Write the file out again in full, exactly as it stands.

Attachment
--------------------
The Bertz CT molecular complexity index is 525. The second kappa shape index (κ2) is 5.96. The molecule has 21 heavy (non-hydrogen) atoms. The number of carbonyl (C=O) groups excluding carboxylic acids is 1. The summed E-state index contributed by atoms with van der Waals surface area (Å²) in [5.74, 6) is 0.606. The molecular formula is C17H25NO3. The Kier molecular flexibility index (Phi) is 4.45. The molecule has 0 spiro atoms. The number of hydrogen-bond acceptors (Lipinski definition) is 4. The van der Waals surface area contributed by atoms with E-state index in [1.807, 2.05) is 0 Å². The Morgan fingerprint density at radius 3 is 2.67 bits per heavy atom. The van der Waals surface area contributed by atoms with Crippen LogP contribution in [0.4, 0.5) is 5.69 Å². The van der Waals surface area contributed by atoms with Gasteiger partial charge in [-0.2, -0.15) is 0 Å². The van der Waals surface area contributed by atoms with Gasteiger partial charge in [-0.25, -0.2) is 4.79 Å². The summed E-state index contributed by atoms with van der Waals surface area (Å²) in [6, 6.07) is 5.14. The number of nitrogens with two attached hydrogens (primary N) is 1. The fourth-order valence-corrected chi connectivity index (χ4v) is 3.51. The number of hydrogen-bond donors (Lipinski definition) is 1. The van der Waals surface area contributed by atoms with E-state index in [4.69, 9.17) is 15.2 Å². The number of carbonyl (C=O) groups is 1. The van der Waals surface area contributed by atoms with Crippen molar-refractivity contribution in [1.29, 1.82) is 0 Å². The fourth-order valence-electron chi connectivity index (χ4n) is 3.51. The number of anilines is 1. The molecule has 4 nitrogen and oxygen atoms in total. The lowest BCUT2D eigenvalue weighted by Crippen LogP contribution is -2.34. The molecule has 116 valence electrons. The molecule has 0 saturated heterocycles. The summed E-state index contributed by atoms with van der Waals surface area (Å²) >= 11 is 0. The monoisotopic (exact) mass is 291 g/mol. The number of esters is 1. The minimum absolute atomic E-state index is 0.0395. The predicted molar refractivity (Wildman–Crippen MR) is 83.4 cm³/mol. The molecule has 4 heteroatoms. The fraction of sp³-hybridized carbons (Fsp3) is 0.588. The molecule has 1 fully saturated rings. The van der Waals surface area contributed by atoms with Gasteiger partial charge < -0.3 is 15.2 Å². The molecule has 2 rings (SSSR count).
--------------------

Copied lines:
The Bertz CT molecular complexity index is 525. The second kappa shape index (κ2) is 5.96. The molecule has 21 heavy (non-hydrogen) atoms. The number of carbonyl (C=O) groups excluding carboxylic acids is 1. The summed E-state index contributed by atoms with van der Waals surface area (Å²) in [5.74, 6) is 0.606. The molecular formula is C17H25NO3. The Kier molecular flexibility index (Phi) is 4.45. The molecule has 0 spiro atoms. The number of hydrogen-bond acceptors (Lipinski definition) is 4. The van der Waals surface area contributed by atoms with E-state index in [1.807, 2.05) is 0 Å². The Morgan fingerprint density at radius 3 is 2.67 bits per heavy atom. The van der Waals surface area contributed by atoms with Crippen LogP contribution in [0.4, 0.5) is 5.69 Å². The van der Waals surface area contributed by atoms with Gasteiger partial charge in [-0.2, -0.15) is 0 Å². The van der Waals surface area contributed by atoms with Gasteiger partial charge in [-0.25, -0.2) is 4.79 Å². The summed E-state index contributed by atoms with van der Waals surface area (Å²) in [6, 6.07) is 5.14. The number of nitrogens with two attached hydrogens (primary N) is 1. The fourth-order valence-corrected chi connectivity index (χ4v) is 3.51. The number of hydrogen-bond donors (Lipinski definition) is 1. The van der Waals surface area contributed by atoms with E-state index in [4.69, 9.17) is 15.2 Å². The number of carbonyl (C=O) groups is 1. The van der Waals surface area contributed by atoms with Crippen molar-refractivity contribution in [1.29, 1.82) is 0 Å². The fourth-order valence-electron chi connectivity index (χ4n) is 3.51. The number of anilines is 1. The molecule has 4 nitrogen and oxygen atoms in total. The lowest BCUT2D eigenvalue weighted by Crippen LogP contribution is -2.34. The molecule has 116 valence electrons. The molecule has 0 saturated heterocycles. The summed E-state index contributed by atoms with van der Waals surface area (Å²) >= 11 is 0. The monoisotopic (exact) mass is 291 g/mol. The number of esters is 1. The minimum absolute atomic E-state index is 0.0395. The predicted molar refractivity (Wildman–Crippen MR) is 83.4 cm³/mol. The molecule has 4 heteroatoms. The fraction of sp³-hybridized carbons (Fsp3) is 0.588. The molecule has 1 fully saturated rings. The van der Waals surface area contributed by atoms with Gasteiger partial charge < -0.3 is 15.2 Å². The molecule has 2 rings (SSSR count).